Monday, February 16, 2015

To Save A Lady: Elise's Favorite: Creole Pecan Praline #Recipe & Book Sale!

My heroine, Elise, in To Save a Lady, loves pralines. From Paris, she is a stranger to the French Quarter and life has not been easy since her arrival in Louisiana. During her stay in the city, she develops a love for pralines. 

Pralines were originally made in France with almonds, but due to a shortage of almonds in Louisiana, pecans were substituted. Early pralines were also made using molasses and cream along with sugar and pecans.   

Also here is a copy of a recipe for pralines made with molasses from


2 lbs. cane sugar
1 lb. shelled pecans
3 tbsp. molasses
1 oz. pure vanilla
1 c. water
1 candy thermometer
Wax paper
Lg. spoon
Table knife

Put sugar, water, molasses in 6 quart saucepan, stir on high heat, bring to boil and cook until 240 degrees (soft ball). Shut heat, put in pecans and vanilla. IMPORTANT: Rub some of liquid on inside pan until creamy, about 1 minutes. Do this 3 times and scrape back into liquid with knife. You are ready to pour.Put wax paper about 3 feet long (2) over newspaper on table. Dip out silver dollar size pralines until empty. Makes about 4 dozen. Let cool and peel from wax paper.

In To Save a Lady,  the hero, Jesse, buys some to tempt Elise into having dinner with him.

Here's an excerpt of the scene beginning with Elise:

"My duty as a messenger has ended. The gentleman I represent is unwilling to take further risk.”
“Good,” Jesse said. As far as he was concerned, it had never been necessary to put a woman at risk. He set aside his glass and told her about Agent Peter Banes. “He was after you, and I apologize that I almost failed you.”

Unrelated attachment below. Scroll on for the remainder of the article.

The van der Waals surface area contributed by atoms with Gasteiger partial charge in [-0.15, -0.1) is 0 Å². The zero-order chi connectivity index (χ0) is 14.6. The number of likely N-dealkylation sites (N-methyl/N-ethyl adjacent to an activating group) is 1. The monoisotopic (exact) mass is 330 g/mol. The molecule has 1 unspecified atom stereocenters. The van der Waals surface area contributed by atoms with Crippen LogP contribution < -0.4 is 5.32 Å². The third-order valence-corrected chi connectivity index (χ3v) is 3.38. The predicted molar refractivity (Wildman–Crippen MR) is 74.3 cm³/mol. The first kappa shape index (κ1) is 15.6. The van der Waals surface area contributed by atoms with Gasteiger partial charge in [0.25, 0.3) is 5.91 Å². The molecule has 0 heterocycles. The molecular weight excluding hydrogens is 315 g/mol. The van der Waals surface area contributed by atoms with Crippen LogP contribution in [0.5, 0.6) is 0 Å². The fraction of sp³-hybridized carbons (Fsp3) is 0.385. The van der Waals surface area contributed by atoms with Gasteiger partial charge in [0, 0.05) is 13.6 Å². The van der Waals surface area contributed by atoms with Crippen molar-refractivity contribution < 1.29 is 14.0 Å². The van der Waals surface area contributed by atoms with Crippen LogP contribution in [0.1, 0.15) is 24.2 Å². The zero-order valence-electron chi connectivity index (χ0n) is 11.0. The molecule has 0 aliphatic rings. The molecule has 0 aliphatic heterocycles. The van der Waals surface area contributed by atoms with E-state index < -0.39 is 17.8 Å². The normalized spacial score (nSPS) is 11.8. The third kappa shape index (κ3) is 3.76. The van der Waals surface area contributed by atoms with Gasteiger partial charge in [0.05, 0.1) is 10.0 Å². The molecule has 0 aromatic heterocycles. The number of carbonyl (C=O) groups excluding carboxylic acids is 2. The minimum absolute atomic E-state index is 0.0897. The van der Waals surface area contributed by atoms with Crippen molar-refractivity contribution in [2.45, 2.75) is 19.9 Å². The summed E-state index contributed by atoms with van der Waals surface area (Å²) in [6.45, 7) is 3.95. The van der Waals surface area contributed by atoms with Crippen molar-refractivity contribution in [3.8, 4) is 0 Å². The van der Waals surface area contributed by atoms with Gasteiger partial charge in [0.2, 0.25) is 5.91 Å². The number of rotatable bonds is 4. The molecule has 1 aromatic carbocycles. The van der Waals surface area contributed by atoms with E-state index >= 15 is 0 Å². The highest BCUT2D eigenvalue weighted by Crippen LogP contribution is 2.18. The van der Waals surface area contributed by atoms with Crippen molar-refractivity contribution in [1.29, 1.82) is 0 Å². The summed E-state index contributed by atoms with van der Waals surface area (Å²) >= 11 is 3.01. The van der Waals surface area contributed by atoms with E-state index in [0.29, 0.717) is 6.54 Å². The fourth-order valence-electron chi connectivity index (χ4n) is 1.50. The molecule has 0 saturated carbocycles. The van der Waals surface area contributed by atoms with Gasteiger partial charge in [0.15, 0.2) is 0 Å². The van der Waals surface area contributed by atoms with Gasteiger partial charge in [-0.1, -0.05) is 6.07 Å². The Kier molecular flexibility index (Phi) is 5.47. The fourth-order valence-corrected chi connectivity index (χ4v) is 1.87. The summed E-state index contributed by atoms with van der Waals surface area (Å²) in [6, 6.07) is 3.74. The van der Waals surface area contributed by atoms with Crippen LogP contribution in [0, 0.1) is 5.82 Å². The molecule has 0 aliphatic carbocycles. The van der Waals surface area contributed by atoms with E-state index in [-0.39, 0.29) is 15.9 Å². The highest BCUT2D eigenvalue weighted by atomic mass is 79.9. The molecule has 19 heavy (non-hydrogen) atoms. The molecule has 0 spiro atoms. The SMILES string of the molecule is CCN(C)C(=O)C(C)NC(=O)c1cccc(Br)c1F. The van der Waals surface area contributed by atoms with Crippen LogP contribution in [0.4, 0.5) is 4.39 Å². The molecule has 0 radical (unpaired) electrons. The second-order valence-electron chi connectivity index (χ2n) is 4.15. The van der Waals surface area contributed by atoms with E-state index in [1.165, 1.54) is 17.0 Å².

“That is unnecessary. You did not fail me or your country.” The breeze whipped the hood of the cloak against her face. “I will keep you in my prayers, and I hope your army is victorious.”
He wished he knew of some charming remark to say that would bring her rushing across the threshold and into his arms. But he had never been good at that sort of thing. Not like Bonnard. He hadn’t been born with an innate charm.
“I’d like for you to stay and join me for dinner.” Either straightforward worked or it didn’t. “The wine is very good, and the bread is fresh. I also have your favorite. Pralines.”
“Oh! Pralines,” she gasped with delight. “In that case, I must stay.”
She flew across the threshold, and his jaw dropped.
“I certainly can’t eat all this myself.” He snatched the linen covering off the dish and revealed four confections that carried the rich scent of pecans and molasses. Now, all he had to do was figure out how to become as irresistible as a praline.
“And I brought some fruit.” He uncovered an apple and grapes. “A German merchant had smoked venison. He let me taste a sample and it is delicious. I have plenty of butter for the bread.”
She let out a long sigh of delight. All he could see within the confines of her deep hood was the sparkle of the mask she wore. She touched the white tablecloth. “This is so thoughtful of you.”
“Shall we try the bread?” He reached for the knife, his heart slamming against his chest.

You can get a copy of To Save a Lady on sale for 99 cents from 2/16-2/20/15

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